INTERVIEW: Eastern Barbers

The eclectic and captivating Eastern Barbers is the project of brothers Ross and James Fernandez, backed by a rotating array of family and friends. Their music feels like a soundtrack to their inner-city upbringing and the bleak prospects of their generation. Classically trained from a young age, the soulful samples and lo-fi jazz sound of their music is just the tip of the iceberg for this talented pair’s burgeoning potential. We caught up with Ross to dig into the band’s origins and find out what makes them tick.

So it’s you and your brother James in the band. What brought you to make music together?

We’ve got two other brothers and we all started off on classical instruments. We all played piano, then I played flute and James played percussion, then I learnt percussion and guitar. So we kind of started off classically trained and when were about 10 or so, I supposed, we started to veer off a bit from the classical stuff and started to play the stuff we listened to. A couple of years later we started to get into a lot of jazz together. We used to, like, pick pop songs and then jazz them up until we could learn standards and stuff like that. And then we formed a little jazz trio. At the time we were, like, 11 or 12 and playing functions and little jazz clubs. It must have been weird for people who went to these functions.

Do you think your classical training makes you more eclectic in your writing? How does it affect the music you make?

I think it’s great because it’s given us a musical basis that we’ve always had. And through doing classical pieces and classical performances I’ve kind of learnt to, like, prepare myself. The way you prepare yourself for a classical performance is completely different to how I’d prepare myself for a gig or something like that. It’s a lot more intense. The way we practice and construct songs, we’ve taken that from the classical side and tried to bring it in to what we do now.

Both of you have travelled quite extensively. How have you brought that into your music?

I lived in Havana and I spent a lot of time in Latin America, and then the next place I found myself staying for a bit was Istanbul. At that time James was in Tokyo and we used that time to absorb all the music that we had listened to on the way. We collected a lot of samples. And then I went to India, James was still in Tokyo, and we listened to a lot of different stuff. At the time Eastern Barbers was just a WhatsApp message, it wasn’t even a band. It was just sending ideas over to each other and collecting samples from a wide range of music knowing that when we finally came back to London together we’d use it all.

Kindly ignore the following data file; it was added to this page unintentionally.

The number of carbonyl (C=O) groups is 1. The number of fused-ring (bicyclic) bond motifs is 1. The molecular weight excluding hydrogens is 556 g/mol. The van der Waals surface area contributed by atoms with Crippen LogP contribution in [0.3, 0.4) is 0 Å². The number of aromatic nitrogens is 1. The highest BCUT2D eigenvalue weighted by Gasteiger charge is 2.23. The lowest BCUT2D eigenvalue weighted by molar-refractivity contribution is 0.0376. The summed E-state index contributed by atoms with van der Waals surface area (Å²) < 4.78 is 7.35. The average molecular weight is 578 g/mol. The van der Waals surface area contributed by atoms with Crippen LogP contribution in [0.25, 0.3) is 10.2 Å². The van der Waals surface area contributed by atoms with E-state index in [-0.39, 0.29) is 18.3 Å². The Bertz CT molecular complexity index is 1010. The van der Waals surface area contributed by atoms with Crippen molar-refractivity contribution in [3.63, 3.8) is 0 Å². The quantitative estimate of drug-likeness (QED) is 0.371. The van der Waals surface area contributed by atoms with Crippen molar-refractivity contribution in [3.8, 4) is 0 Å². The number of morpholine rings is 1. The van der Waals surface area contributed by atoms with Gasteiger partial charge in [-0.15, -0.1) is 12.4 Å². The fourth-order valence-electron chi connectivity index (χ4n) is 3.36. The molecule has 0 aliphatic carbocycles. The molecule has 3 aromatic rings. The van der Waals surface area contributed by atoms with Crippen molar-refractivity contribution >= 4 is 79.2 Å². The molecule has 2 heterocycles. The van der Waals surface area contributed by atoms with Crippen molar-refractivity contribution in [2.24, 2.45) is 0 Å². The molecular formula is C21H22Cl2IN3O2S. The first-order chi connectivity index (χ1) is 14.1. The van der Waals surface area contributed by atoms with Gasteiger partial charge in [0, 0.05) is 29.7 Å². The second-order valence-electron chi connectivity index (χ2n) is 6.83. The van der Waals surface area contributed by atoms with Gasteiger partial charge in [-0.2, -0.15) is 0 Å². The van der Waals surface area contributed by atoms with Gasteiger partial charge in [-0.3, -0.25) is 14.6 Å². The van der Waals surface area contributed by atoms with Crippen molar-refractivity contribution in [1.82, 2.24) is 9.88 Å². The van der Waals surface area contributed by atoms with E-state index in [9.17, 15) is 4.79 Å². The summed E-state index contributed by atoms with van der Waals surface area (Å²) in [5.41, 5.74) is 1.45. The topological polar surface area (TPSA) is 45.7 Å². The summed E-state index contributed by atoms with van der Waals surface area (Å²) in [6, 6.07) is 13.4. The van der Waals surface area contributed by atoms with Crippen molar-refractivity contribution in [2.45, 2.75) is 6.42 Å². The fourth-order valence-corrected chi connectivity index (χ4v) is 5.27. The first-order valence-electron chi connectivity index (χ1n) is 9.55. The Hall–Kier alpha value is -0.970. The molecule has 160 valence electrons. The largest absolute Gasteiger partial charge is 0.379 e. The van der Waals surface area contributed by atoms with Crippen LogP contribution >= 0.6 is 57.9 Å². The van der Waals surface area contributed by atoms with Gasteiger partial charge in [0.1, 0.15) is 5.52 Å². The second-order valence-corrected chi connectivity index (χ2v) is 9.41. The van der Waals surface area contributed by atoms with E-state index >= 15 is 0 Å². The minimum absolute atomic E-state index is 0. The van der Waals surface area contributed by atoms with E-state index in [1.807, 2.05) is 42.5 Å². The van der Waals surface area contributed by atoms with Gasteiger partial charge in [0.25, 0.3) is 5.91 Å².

So you moved back to South East London, what’s the music scene like around where you are?

South London is where it’s at really. There so much stuff going on, there’s so many good people. I know there are so many good people across London, I know East London quite well because all the venues are there, but you could spend all your time going from place to place, pub to pub, in a little South East London bubble. Everyone’s in the same boat. Everyone’s different and individual but everyone’s influenced by that South East area, everyone’s got that influence somehow.

What does the future hold for Eastern Barbers?

You just want to get your music out there and you want people to relate to it, or like it, or question it. Also, we’re writing a lot of different stuff all the time. We were in the studio at the weekend working on some stuff to bring out in February or March. We need to get better at putting it down and moving onto the next thing. We see ourselves hopefully being able to have a plan for making new stuff. We have all these influences we still need to draw on.

What your most memorable moment so far?

We played Glastonbury. That was memorable because that weekend our older brother was getting married over the other side of the country in Norwich. We got the email that we could play but it was the same day as our brother’s wedding. Everyone was cool about it, they wanted us to go. Then we spoke to the nice lady at BBC and she changed us to the Sunday, she was so nice! We were so thankful. It was long though. We went down to Glastonbury on a Thursday, then drove five hours on Friday from West England to East England, did the wedding and then drove all the way back on the Sunday and played the Sunday. That was pretty memorable.

Their latest single ‘Blue Flakes’ is out now on Soundcloud.

Eleanor Langford

Eleanor Langford

Eleanor Langford

Probably drinking coffee and late for something.
Eleanor Langford

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